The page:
Numbers 3:4: "Nadab and Abihu had died before the Lord when they offered profane fire before the lord in the Wilderness of Sinai; and they had no children. So Eleazer and Ithamar ministered as priests in the presence of Aaron their father.
The sin of Nadab and Abihu was a manifold one,
(a) they each took his own censor and not the sacred utensil of the sanctuary;
(b) they offered it together, whereas incense was only to be offered by one;
(c) they presumptuously encroached upon the functions of the high priest; for according to the Law the high priest alone burnt incense in a censer;
(d) they offered incense at an unauthorized time, since it was apart from the morning and evening sacrifice. The operative phrase in the incident is "profane fire" ("profane" here has the force of "unlawful" or "common"). The presumptuous priests committed sacrilege by filling their vessels with common fire instead of taking it from the holy fire of the altar, which was always to be used in the burning of incense.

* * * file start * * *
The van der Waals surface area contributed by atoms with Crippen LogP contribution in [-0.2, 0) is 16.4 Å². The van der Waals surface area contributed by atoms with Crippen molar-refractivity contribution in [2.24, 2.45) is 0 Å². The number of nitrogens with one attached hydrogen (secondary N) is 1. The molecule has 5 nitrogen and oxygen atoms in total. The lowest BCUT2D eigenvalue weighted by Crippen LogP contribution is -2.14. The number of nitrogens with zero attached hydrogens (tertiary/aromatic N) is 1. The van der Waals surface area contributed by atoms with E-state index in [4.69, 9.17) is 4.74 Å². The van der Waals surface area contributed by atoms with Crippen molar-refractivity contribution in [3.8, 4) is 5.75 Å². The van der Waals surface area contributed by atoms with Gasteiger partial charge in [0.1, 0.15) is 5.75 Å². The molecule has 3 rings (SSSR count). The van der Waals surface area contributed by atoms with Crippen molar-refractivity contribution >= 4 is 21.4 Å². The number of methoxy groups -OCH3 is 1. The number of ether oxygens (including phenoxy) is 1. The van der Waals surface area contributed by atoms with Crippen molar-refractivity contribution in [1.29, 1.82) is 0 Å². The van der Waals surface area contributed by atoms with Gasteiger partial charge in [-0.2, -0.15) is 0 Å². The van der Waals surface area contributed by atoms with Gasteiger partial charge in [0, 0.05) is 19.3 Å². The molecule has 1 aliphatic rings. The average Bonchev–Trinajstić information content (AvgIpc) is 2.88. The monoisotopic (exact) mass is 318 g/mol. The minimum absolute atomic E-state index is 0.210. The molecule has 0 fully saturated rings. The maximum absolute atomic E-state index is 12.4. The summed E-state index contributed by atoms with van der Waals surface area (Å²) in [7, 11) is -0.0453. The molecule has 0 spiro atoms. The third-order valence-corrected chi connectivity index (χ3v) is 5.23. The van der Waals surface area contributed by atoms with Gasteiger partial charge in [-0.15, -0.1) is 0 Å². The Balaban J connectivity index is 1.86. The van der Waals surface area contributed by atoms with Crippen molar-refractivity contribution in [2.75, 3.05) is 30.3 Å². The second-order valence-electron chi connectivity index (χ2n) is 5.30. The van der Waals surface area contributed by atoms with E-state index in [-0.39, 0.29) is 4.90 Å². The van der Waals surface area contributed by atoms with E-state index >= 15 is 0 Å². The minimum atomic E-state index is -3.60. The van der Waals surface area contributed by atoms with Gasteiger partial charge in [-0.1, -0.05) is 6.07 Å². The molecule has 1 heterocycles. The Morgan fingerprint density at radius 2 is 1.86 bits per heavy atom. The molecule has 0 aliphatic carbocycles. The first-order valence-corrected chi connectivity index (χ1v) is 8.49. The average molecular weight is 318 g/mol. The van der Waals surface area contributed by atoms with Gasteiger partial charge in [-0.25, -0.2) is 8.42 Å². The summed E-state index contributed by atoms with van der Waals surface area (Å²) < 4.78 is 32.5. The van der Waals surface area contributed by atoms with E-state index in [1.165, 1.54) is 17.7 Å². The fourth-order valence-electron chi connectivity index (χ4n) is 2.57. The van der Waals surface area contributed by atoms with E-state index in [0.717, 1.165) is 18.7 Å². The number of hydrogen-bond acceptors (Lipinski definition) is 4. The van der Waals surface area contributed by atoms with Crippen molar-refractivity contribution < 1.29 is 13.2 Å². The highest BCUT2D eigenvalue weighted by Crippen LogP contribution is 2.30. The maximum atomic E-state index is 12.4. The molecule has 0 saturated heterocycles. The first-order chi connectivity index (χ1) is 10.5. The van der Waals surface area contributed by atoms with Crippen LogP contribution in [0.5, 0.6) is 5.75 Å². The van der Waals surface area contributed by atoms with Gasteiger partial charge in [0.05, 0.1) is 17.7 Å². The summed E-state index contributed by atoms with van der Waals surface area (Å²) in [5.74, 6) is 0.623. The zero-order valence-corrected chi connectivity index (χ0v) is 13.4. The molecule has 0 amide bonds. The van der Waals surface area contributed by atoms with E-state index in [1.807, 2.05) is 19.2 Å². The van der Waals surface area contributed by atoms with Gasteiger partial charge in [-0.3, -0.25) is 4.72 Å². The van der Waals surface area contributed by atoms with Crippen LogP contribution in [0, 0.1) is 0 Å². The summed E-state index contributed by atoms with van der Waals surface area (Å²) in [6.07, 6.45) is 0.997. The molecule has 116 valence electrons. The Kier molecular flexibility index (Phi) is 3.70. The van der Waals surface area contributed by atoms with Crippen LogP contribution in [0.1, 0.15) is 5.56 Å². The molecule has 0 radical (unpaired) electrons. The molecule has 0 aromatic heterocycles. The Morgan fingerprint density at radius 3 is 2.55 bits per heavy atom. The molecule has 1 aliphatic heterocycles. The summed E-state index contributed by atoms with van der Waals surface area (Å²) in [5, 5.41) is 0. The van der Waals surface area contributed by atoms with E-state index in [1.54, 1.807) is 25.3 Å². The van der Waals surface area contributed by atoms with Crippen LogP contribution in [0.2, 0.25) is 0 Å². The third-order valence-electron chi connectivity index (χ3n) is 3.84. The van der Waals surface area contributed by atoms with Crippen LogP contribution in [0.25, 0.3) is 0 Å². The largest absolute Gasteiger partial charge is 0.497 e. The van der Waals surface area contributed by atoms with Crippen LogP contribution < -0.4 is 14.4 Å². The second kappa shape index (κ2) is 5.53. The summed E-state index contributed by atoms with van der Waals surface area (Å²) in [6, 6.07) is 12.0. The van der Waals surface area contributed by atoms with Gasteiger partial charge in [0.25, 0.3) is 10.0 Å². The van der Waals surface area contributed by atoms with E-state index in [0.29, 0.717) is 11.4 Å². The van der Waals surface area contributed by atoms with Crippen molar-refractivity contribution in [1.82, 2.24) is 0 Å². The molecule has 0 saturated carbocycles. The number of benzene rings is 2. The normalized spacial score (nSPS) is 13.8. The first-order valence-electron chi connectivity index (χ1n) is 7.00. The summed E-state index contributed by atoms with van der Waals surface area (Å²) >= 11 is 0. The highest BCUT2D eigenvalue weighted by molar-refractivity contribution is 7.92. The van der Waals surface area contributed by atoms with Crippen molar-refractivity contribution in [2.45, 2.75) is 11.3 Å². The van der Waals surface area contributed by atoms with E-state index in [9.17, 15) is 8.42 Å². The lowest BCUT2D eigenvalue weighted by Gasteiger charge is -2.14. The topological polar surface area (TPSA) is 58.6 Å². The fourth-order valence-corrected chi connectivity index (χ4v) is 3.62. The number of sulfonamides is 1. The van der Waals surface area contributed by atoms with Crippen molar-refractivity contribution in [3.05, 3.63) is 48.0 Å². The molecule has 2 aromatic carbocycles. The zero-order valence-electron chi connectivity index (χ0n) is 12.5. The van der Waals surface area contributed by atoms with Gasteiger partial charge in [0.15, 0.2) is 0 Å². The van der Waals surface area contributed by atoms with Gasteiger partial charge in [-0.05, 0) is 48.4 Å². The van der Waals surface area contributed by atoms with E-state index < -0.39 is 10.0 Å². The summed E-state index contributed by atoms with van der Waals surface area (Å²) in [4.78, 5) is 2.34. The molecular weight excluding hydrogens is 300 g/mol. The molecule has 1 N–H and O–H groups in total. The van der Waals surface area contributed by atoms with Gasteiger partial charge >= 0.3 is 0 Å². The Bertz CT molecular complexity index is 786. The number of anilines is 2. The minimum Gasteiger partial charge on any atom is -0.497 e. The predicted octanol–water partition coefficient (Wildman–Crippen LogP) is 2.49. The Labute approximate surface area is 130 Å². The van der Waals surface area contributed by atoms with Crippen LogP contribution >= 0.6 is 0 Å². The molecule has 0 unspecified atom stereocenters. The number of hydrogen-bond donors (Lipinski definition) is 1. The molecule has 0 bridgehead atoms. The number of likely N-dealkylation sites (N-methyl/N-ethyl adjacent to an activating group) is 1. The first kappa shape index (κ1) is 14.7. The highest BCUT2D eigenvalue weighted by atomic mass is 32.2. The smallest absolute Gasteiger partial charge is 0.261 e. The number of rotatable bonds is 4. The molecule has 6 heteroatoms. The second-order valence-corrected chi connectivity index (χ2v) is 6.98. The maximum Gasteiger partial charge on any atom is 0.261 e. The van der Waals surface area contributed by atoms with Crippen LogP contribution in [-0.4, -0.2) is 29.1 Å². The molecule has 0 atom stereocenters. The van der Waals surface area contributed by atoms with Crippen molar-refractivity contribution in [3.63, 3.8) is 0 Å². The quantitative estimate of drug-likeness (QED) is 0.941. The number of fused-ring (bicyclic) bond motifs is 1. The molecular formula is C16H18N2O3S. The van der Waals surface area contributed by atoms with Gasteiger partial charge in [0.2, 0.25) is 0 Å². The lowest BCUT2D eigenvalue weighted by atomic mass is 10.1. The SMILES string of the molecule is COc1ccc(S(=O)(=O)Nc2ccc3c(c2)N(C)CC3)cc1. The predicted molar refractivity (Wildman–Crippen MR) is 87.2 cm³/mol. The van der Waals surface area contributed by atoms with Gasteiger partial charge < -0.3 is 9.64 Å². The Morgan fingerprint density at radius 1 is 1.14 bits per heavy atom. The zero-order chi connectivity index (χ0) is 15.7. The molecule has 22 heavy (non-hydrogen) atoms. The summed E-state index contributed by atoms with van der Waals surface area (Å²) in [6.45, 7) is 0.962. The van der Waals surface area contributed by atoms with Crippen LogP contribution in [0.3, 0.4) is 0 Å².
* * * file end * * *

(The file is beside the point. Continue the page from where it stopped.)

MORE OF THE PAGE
This is a word of considerable relevance today, when the need for new, modern methods in "getting out the gospel" to our generation is repeatedly emphasized. We need to be aware lest a question of methodology become one of theology. It is easy to stray from the divine order through a desire for innovation, for innovation's sake, and thereby lose contact with the divine fire which alone can give true inspiration.
James Denny, in a sermon titled "Wrong Roads to the Kingdom" wrote:
There is always a tendency in the Church to trust methods which appeal to the senses than to the soul, of which are believed to be reaching the soul though they never get past the senses....The trust of the Church in other things is really a distrust of the truth, an unwillingness to believe that its power lies in itself, a desire to have something more irrestistible than truth to plead truth's cause..
Of which all these methods are modes of athiesm. God, Jesus, the power of the Spirit, and His word are our real source...and therein in is the "method" we ought to use.